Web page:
Your Majesties, Your Royal Highness, Excellencies, ladies and gentlemen, dear Grayson Perry,
The theme of the Erasmus Prize 2020 is: ‘The power of the image in the digital age.’ We could have made it a little easier for ourselves by borrowing an adage from Erasmus of Rotterdam: “Difficilia quae pulchra.” Beauty is difficult to attain.
Digital culture affects all of us, almost drowning us in a torrent of images. One advantage of digital image culture is that it has made creativity more democratic. Yet it severely tests our concentration and judgement. Sensitive artists respond to the deluge of images by reflecting through patient contemplation and by reviving traditional techniques. Grayson Perry’s compatriot David Hockney recently claimed that Vincent van Gogh would have used an iPad instead of a paintbrush today. It is an audacious assertion, which of course is difficult to verify. That we have now selected an artist who likes to use ceramics, cast iron and textiles might at first seem somewhat illogical. But it is not. For the Praemium Erasmianum Foundation, modern image culture is the very reason to award the prize to an artist whose work critically reflects on today’s world and the art business. That, too, reflects the power of the image in the digital age.
One of the most important qualities of Grayson Perry is precisely the fact that he does not meet expectations. That is true both of his art and of how he approaches life. His play with changing identities makes him one of the most authentic personalities in an art world often dominated by vanity and superficiality. With ceramics, his favourite medium, Grayson Perry creates an ‘area of discomfort’ within that world. Or, as Perry’s biographer Jacky Klein has aptly expressed it: “His work, filled with text and narrative, contemporary storytelling and snippets of popular culture, runs counter to the more allusive and coolly conceptual vein of much contemporary art.”
Contemporary art. What exactly is ‘contemporary’? And how long does something remain contemporary? Every artist is the product of their time, and we ourselves are contemporary witnesses to the present and tradition. Good artists realize that they are part of a long tradition and see their predecessors, though they lived centuries ago, as colleagues. Grayson Perry is no different. “I’ve always compared my own work to historical art…” he once said.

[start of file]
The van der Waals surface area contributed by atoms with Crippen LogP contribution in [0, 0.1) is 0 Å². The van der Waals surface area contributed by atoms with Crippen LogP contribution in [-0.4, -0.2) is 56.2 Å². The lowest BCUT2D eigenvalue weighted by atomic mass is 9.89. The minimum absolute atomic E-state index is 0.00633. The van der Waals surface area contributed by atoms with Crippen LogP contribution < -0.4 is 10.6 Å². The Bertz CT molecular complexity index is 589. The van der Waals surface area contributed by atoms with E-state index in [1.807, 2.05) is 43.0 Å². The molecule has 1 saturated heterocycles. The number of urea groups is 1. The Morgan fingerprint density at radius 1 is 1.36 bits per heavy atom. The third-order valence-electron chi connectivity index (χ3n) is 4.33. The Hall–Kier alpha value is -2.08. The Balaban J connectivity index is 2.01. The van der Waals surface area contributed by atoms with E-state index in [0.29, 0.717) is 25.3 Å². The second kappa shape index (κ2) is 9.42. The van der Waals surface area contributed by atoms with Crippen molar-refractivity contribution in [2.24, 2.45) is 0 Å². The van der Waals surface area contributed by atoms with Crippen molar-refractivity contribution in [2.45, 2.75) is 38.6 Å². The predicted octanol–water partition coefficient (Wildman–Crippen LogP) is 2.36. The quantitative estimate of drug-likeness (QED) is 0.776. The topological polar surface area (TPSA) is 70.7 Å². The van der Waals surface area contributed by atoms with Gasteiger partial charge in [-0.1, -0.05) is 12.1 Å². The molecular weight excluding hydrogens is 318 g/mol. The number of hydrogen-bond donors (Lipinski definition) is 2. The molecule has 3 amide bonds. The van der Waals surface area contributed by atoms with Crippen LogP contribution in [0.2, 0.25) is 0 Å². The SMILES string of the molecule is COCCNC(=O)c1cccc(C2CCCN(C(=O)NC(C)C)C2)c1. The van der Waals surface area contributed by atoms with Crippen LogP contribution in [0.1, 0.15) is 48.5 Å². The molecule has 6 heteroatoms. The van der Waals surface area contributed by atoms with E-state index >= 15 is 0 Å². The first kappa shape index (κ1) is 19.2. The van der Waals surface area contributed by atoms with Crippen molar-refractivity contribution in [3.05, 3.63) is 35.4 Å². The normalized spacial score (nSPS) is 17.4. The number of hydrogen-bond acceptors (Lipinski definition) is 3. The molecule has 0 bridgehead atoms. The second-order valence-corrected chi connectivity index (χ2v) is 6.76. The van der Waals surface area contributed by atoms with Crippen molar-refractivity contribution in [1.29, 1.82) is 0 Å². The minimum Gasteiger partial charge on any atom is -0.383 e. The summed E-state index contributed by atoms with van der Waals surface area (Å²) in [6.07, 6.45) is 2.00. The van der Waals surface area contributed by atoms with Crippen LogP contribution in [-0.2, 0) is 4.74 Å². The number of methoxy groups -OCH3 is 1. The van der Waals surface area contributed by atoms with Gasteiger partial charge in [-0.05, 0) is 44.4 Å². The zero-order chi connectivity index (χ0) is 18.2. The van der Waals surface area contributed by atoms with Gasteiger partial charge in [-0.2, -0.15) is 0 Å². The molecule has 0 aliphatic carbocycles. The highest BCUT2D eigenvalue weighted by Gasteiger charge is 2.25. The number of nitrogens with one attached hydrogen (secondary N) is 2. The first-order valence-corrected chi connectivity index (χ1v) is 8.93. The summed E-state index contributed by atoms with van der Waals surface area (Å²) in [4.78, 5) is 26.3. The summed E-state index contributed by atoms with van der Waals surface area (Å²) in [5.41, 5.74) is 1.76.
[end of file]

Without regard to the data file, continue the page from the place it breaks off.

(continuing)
It is an incontrovertible truth that history extends into the present. History is tangible in this very building, where it is tradition for the head of state to present the prize to the artist. This building is the biggest symbol of a time once referred to as the ‘Golden Age’. Inaugurated in 1655, this was the city hall of one of the most powerful cities of the day. Amsterdam gifted itself not only an administrative building but also a monument to showcase its status and glory. The sculptor Artus Quellinus from Antwerp was commissioned in 1650 to design the decorative scheme for the city hall. It is his work you see around you here. The architecture of the building followed the rules of Dutch classicism, while the interior is dominated by Italian baroque. The decorative programme was designed to present Amsterdam as a paragon of peace and prosperity. A city governed in exemplary fashion, a city where justice prevailed. And that is what we – together with Grayson Perry – see around us. Baroque and the contemporary view. Let us examine what they have in common.
You are looking at the entrance to the Hall of the Magistrates, where judgement was once pronounced. Above the entrance we see Lady Justice, the personification of justice, with her symbolic sword and scales. Those we can still recognize. But people now have a lot more difficulty identifying the other figures. Justice crushes the mortal sins of Greed and Envy underfoot. Greed is represented by King Midas, while Envy is the old woman with snakes for hair. Standing to the left and right of Justice are her escorts: Strict Law (left) and Punishment (right), with a whole arsenal of torture devices. The clock strikes eleven, a warning to all who enter that hall. Putti with rods and lightning bolts and two harpies emphasize yet again the symbolism of administering punishment.
The prize is today awarded to an Englishman. A man from the country that left the European Union – a fact for which he of course is not personally to blame. Yet the relationship with England has certainly had its ups and downs. While Artus Quellinus elaborated his decorative scheme, the first Anglo-Dutch War gathered momentum. Joost van den Vondel referred to that war in his poem written to celebrate the opening of the city hall when he compared Amsterdam and London to Carthage and Rome, who eye “each other angrily” like “A lion and tiger”.